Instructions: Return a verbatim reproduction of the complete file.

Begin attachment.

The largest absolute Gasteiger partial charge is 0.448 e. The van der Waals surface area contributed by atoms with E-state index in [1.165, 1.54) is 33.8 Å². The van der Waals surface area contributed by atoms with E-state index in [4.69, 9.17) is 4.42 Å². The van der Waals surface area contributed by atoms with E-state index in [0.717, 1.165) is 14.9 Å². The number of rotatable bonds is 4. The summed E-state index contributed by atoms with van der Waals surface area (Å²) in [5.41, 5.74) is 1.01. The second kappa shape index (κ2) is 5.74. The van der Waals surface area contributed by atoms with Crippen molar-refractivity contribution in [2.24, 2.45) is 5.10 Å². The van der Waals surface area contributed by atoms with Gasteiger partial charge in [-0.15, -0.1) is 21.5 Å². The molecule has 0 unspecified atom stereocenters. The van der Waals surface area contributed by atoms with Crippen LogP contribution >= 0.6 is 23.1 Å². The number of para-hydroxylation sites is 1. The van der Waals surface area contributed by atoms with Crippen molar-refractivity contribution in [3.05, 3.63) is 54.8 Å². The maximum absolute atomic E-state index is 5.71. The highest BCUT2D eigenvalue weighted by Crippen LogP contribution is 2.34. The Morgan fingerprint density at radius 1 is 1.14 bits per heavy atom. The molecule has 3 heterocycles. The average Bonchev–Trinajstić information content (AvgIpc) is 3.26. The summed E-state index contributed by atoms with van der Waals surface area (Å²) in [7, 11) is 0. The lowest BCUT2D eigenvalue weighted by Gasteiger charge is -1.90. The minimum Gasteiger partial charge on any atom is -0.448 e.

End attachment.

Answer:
The largest absolute Gasteiger partial charge is 0.448 e. The van der Waals surface area contributed by atoms with E-state index in [1.165, 1.54) is 33.8 Å². The van der Waals surface area contributed by atoms with E-state index in [4.69, 9.17) is 4.42 Å². The van der Waals surface area contributed by atoms with E-state index in [0.717, 1.165) is 14.9 Å². The number of rotatable bonds is 4. The summed E-state index contributed by atoms with van der Waals surface area (Å²) in [5.41, 5.74) is 1.01. The second kappa shape index (κ2) is 5.74. The van der Waals surface area contributed by atoms with Crippen molar-refractivity contribution in [2.24, 2.45) is 5.10 Å². The van der Waals surface area contributed by atoms with Gasteiger partial charge in [-0.15, -0.1) is 21.5 Å². The molecule has 0 unspecified atom stereocenters. The van der Waals surface area contributed by atoms with Crippen LogP contribution >= 0.6 is 23.1 Å². The number of para-hydroxylation sites is 1. The van der Waals surface area contributed by atoms with Crippen molar-refractivity contribution in [3.05, 3.63) is 54.8 Å². The maximum absolute atomic E-state index is 5.71. The highest BCUT2D eigenvalue weighted by Crippen LogP contribution is 2.34. The Morgan fingerprint density at radius 1 is 1.14 bits per heavy atom. The molecule has 3 heterocycles. The average Bonchev–Trinajstić information content (AvgIpc) is 3.26. The summed E-state index contributed by atoms with van der Waals surface area (Å²) in [7, 11) is 0. The lowest BCUT2D eigenvalue weighted by Gasteiger charge is -1.90. The minimum Gasteiger partial charge on any atom is -0.448 e.